The Tale of the Octopus - How I survived IP Chemo

abrub Member Posts: 2,174 Member
I posted this on the colo-rectal forum, and on Expressions as well, but I thought that since we're the ones that have the most IP chemo, it fits here the best:


The Tale of the Octopus

Once upon a time….

Okay, let’s make that in September, 2007, the night before my first Intra Peritoneal chemo (IP) treatment*, I was staying at my brother’s apartment in NYC for ready access to Sloan Kettering the next morning.

My brother’s very good friend and upstairs neighbor, Rita, is a psychotherapist who kindly offered to come down when I was ready for bed, and do some pre-treatment visualization with me in order to facilitate the next day’s treatment of which I was duly terrified. Rita talked with me, discussed scenes I find relaxing (no. 1 is snorkeling) and then began talking me through some relaxation scenarios. My husband sat in the living room while all this was going on.

I relaxed, eased back into her suggestions, and all was going swimmingly. Rita then asked me to visualize snorkeling, and then visualize the chemo in my belly going after the cancer cells.

I did just that, and then burst into hysterical laughter. All of a sudden, an octopus that I’d seen on my last snorkeling trip was now swimming in the gallon of chemo that I was imagining in my belly, reaching around with his tentacles, delicate removing cancer cells from wherever they might be. [Note that in real life, said octopus was annoyed, and showed this by flashing from red to blue to red again, before disappearing into a crevice.] The image was lovely, but also very funny. Thus the relaxed mood was shattered, and Rita had no idea why I was doubled over in laughter. My husband came in from the other room, wanting to know why I was laughing so hard. And I'd been so close to drifting off to sleep!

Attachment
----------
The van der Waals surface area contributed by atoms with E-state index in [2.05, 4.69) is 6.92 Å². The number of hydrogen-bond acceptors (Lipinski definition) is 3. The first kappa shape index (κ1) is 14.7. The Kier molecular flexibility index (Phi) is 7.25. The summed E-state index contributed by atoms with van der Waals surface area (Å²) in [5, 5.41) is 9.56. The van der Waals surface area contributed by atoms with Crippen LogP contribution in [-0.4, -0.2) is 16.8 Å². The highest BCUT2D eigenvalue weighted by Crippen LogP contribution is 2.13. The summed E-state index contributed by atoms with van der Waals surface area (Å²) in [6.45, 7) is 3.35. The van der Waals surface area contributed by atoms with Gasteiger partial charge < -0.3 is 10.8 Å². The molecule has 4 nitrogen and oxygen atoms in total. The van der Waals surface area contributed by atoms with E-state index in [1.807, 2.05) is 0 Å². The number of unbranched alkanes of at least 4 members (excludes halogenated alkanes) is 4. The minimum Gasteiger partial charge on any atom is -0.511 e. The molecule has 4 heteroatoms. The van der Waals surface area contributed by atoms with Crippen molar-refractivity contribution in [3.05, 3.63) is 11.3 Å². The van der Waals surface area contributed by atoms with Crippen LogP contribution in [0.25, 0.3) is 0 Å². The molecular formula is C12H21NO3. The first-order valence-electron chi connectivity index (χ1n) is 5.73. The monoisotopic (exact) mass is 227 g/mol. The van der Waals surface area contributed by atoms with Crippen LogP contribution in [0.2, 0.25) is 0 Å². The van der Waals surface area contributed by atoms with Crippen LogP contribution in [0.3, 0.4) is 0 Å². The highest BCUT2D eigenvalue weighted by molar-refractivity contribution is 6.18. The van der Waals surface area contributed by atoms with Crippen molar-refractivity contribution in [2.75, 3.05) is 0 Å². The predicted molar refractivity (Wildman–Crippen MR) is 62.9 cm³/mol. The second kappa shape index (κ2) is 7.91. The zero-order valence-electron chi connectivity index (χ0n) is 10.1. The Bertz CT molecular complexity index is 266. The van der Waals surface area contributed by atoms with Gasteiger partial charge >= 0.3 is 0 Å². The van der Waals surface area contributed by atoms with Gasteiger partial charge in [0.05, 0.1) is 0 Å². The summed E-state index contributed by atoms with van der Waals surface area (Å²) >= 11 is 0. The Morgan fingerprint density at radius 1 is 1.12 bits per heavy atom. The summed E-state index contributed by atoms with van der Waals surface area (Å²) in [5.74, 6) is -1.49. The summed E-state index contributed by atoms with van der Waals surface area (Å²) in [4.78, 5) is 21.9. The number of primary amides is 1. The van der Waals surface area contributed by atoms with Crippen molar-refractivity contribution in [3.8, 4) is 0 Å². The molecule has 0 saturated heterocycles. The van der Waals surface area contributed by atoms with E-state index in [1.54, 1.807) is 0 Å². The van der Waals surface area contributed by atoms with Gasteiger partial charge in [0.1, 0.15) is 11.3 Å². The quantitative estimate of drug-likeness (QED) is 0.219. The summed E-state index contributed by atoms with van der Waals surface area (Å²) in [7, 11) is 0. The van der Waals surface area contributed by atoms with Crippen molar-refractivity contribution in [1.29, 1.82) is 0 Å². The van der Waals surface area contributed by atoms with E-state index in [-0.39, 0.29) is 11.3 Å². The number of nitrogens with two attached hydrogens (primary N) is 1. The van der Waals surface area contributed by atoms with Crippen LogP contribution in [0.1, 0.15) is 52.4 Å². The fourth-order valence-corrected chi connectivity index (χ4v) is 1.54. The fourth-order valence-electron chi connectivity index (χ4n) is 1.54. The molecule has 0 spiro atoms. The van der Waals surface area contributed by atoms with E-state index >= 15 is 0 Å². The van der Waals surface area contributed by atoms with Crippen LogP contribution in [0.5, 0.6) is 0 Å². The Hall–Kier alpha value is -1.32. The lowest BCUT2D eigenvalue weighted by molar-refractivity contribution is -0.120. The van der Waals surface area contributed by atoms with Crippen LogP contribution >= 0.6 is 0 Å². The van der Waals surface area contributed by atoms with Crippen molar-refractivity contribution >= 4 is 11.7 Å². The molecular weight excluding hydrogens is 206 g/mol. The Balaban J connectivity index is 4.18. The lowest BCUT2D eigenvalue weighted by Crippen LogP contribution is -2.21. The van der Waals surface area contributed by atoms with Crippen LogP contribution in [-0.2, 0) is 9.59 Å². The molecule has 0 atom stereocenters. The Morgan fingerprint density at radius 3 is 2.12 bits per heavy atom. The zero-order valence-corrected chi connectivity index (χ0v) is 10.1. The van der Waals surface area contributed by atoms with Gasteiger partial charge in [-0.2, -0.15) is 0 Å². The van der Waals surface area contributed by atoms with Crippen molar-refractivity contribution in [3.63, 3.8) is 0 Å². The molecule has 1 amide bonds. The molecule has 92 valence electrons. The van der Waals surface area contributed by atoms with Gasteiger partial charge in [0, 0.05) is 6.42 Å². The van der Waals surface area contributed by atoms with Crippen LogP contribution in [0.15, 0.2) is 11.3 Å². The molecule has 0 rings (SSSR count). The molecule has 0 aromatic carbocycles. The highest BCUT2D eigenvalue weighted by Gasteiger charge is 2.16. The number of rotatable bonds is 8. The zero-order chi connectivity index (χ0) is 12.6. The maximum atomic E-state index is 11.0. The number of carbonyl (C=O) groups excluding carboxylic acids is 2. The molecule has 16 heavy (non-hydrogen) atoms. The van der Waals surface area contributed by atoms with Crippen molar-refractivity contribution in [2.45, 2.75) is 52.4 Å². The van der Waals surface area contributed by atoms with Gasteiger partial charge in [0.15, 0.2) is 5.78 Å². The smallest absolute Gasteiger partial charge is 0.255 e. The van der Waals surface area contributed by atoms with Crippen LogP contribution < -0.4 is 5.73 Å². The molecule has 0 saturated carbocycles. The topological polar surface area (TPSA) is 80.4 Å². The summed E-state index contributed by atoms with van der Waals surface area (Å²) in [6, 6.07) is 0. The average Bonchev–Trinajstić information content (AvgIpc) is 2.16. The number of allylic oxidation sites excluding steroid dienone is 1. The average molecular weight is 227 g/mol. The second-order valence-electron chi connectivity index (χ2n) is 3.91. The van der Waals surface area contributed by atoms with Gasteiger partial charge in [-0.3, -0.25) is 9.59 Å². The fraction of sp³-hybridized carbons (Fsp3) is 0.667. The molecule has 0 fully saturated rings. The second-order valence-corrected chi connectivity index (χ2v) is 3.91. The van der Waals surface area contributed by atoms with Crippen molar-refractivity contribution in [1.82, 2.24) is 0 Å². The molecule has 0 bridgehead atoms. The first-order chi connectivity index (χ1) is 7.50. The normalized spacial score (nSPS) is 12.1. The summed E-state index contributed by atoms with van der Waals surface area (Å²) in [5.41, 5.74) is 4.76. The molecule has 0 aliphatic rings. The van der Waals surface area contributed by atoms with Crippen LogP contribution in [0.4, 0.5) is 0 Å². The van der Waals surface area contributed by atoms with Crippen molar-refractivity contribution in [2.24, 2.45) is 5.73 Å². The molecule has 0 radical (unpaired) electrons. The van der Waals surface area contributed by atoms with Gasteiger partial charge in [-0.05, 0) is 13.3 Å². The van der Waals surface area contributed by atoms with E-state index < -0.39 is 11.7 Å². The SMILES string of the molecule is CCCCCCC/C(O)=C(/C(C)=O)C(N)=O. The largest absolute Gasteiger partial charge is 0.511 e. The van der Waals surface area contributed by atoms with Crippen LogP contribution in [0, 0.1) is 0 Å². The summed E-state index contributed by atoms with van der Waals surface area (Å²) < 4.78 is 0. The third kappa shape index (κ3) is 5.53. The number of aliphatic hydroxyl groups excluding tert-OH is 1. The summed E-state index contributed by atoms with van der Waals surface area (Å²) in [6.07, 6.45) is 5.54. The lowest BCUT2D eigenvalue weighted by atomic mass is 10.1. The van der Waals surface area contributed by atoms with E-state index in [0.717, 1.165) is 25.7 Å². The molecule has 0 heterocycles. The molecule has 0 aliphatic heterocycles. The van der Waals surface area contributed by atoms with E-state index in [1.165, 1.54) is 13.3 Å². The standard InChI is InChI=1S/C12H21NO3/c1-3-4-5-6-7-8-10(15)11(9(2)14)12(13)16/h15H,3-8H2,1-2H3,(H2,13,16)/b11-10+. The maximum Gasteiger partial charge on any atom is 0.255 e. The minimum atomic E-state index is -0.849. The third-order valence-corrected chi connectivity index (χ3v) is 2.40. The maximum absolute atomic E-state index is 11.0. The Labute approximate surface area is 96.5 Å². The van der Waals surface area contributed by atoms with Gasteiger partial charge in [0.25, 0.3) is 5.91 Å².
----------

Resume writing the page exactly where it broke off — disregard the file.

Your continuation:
Yes, I did explain, and Rita was relieved. However, her hopes of talking me down to sleep the night before my chemo failed. On the plus side, my mood was much improved.

And thus, the octopus became my totem animal. He saved my life, as the IP chemo was effective, and I’ve been NED since.
Subsequently, I bought myself a very nice blue plush octopus, who accompanied me to the hospital for my next surgery (hernia repair.) Other patients were amused; the hospital chaplain needed the explanation of the Octopus on my IV pole. My octopus goes with me for any major medical procedures now.

And hopefully, the princess lives happily every after, with her octopus at her side.


*This was actually my second treatment, the first having occurred starting 48 hours after my surgery while I was still in the hospital, and under the influence of significant drugs. The IP chemo consisted of having 4 liters of chemo infused directly into my belly during 3 sessions over 3 days (2 liters on the first, and 1 liter each on days 2 and 3. The gallon of chemo is left to resorb on its own.) I was supposed to have a total of 8 treatments, but only got through 5, because it caused chemical peritonitis.